Autumn is definitely here and days are shortening but it is one of the most colourful months and a great time to get out and begin to put the garden to bed for the winter. Spring flowering bulbs can be planted now and the thought of all that colour to come next year can help you through the winter months, Alliums, Daffodils, Pretty little Scilla and Chionodoxa for shade can all go in now. Save the Tulip planting for next month as they fare better if planted later.

•This is a prime planting month, conditions are just right for plants to get their feet in the ground before winter arrives.

•Lift and divide clumps of perennials if needed, as mentioned last month.

•Continue to plant your spring bulbs but hold back the Tulips, they like to go in when it a bit colder in November and December.

•Some evergreen perennials like Pulmonaria and Hellebores can suffer from mildew and leaf spot. Give them a tidy up now removing any damaged leaves, this will help to stop the spread and leave them looking better over winter. 

•The inevitable leaf clearing will start this month, think about setting up a leaf mould bin in a corner of the garden. Some bamboo posts and some flexible fencing like chicken wire is all you need, fill it with leaves and get really nutritious, effective, soil conditioner for free.

•If your border lacks colour at this time of the year consider adding to your plants with some late colour. Some of the best for this include Rudbeckia, Helenium and Sedum. Salvia greggii the woody Salvia with varieties like ‘Hot lips’ are real stars of the later summer and autumn months going on until the first frosts. 


•Clear leaves from under Trees and shrubs to help keep disease at bay.

•Prepare areas for hedge planting, any digging done now is worth twice that after Christmas. If you can break up the soil and so increase its surface area then the winter rain and cold will get in and blow the soil particles apart, when you go to plant later it’s a lot easier to work. This is particularly useful with clay soils.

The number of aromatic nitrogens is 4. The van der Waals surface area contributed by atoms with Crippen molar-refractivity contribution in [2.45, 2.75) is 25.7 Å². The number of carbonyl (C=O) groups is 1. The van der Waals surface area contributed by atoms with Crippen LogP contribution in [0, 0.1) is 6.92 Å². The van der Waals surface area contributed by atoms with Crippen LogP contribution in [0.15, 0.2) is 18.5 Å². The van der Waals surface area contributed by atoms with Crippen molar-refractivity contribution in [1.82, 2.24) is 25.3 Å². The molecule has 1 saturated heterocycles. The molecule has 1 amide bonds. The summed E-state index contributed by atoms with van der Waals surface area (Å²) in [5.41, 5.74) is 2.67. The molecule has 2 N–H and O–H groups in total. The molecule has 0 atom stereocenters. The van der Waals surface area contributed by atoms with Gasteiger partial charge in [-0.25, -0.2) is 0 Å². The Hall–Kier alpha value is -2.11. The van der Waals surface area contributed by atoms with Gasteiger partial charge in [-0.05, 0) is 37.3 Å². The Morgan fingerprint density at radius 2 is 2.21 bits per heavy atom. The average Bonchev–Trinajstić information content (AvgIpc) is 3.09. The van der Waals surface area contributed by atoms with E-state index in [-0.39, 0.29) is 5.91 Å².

•There is in fact very little pruning to be done at this stage of the year, reduce the height of Roses by a ¼ to stop them rocking in the wind and leaving them unstable. 

•Old neglected Parthenocissus (Boston ivy, Virginia creeper) can be renovated successfully now, cut the plant back to plump buds a meter from the ground. You can then retrain the re-growth to a frame work you are happy with. Pruning the plant particularly around windows and guttering, from now until Christmas will help to show it who’s boss and keep it in bounds.



•Clear away those plants which have stopped being productive, take care to either burn or bin any plants that appear to be diseased, don’t use them in your compost bin as the pathogens will persist in domestic compost systems.

•Cut back the top growth of bean or Pea plants but leave the roots in the soil as they are a good source of nitrogen for your plants next year. When you come to preparing the soil next year they will have rotted down.

•If you want to enjoy fresh Mint and Parsley over the winter pot up a clump now and place on the kitchen windowsill, it is possible to over winter these plants outside and still enjoy picking if you put a cloche over the plants.

•You can sow a pot of Basil now for the kitchen window sill, there is still time for it to germinate.

•Tidy up Strawberry plants removing any damaged or diseased leaves.

•This is a good time to Clean up pots and containers and get them set fair for winter.

•Set pots up on feet to improve drainage, during colder condition’s good drainage can make all the difference to a plants chances of survival in winter.

•Be ruthless even if summer bedding is still looking good the sooner you get your winter interest plants in, the sooner they can get their roots happily settled before the harsher conditions arrive and it is more of a struggle for them. Pansies in particular are more likely to perform well if allowed to get established before winter.

•Think about using some evergreen structure in your pots consider evergreen ferns like Asplenium and ferns in the Polystichum family. These are particularly good for pots in shade. They go beautifully with white or light purple Violas and some black grass the Ophiopogon.


•Continue with autumn lawn care, scarifying, aerating and top dressing with lawn soil which is available from the compost store, you can also give a final low nitrogen feed.

•Moss treatments can still be applied but be aware that it will leave bare patches and as we move on the ability for grass seed to germinate will diminish, so you may not be able to re –seed this year.

•Try and avoid walking on a frozen lawn as it damages the structure of the grass. 

•You can continue to lay turf until it becomes too wet and cold and the ability of the turf to establish diminishes. 

Use plant protection products safely. Always read the label and product information before use.

Click on one of the other months below to see what you can look forward to